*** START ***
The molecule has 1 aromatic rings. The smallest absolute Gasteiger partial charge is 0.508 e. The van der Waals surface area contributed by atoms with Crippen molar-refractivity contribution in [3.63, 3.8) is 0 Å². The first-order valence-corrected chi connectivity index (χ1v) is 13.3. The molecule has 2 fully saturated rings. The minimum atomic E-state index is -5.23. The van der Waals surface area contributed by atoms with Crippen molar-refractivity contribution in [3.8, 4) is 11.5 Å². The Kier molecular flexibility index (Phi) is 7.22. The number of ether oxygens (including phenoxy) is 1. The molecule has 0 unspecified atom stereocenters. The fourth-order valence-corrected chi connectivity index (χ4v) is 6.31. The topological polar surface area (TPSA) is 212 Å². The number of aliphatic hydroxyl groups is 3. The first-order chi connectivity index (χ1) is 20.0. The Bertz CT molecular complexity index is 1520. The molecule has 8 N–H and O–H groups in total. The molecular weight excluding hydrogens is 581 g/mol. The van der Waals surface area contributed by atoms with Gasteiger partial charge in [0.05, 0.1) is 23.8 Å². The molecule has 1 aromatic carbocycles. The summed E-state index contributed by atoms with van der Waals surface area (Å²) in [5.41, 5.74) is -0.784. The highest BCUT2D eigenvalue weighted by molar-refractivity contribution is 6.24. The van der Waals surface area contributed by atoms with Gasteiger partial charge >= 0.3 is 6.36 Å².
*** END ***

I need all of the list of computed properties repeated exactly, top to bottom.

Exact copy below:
The molecule has 1 aromatic rings. The smallest absolute Gasteiger partial charge is 0.508 e. The van der Waals surface area contributed by atoms with Crippen molar-refractivity contribution in [3.63, 3.8) is 0 Å². The first-order valence-corrected chi connectivity index (χ1v) is 13.3. The molecule has 2 fully saturated rings. The minimum atomic E-state index is -5.23. The van der Waals surface area contributed by atoms with Crippen molar-refractivity contribution in [3.8, 4) is 11.5 Å². The Kier molecular flexibility index (Phi) is 7.22. The number of ether oxygens (including phenoxy) is 1. The molecule has 0 unspecified atom stereocenters. The fourth-order valence-corrected chi connectivity index (χ4v) is 6.31. The topological polar surface area (TPSA) is 212 Å². The number of aliphatic hydroxyl groups is 3. The first-order chi connectivity index (χ1) is 20.0. The Bertz CT molecular complexity index is 1520. The molecule has 8 N–H and O–H groups in total. The molecular weight excluding hydrogens is 581 g/mol. The van der Waals surface area contributed by atoms with Gasteiger partial charge in [0.05, 0.1) is 23.8 Å². The molecule has 1 aromatic carbocycles. The summed E-state index contributed by atoms with van der Waals surface area (Å²) in [5.41, 5.74) is -0.784. The highest BCUT2D eigenvalue weighted by molar-refractivity contribution is 6.24. The van der Waals surface area contributed by atoms with Gasteiger partial charge >= 0.3 is 6.36 Å².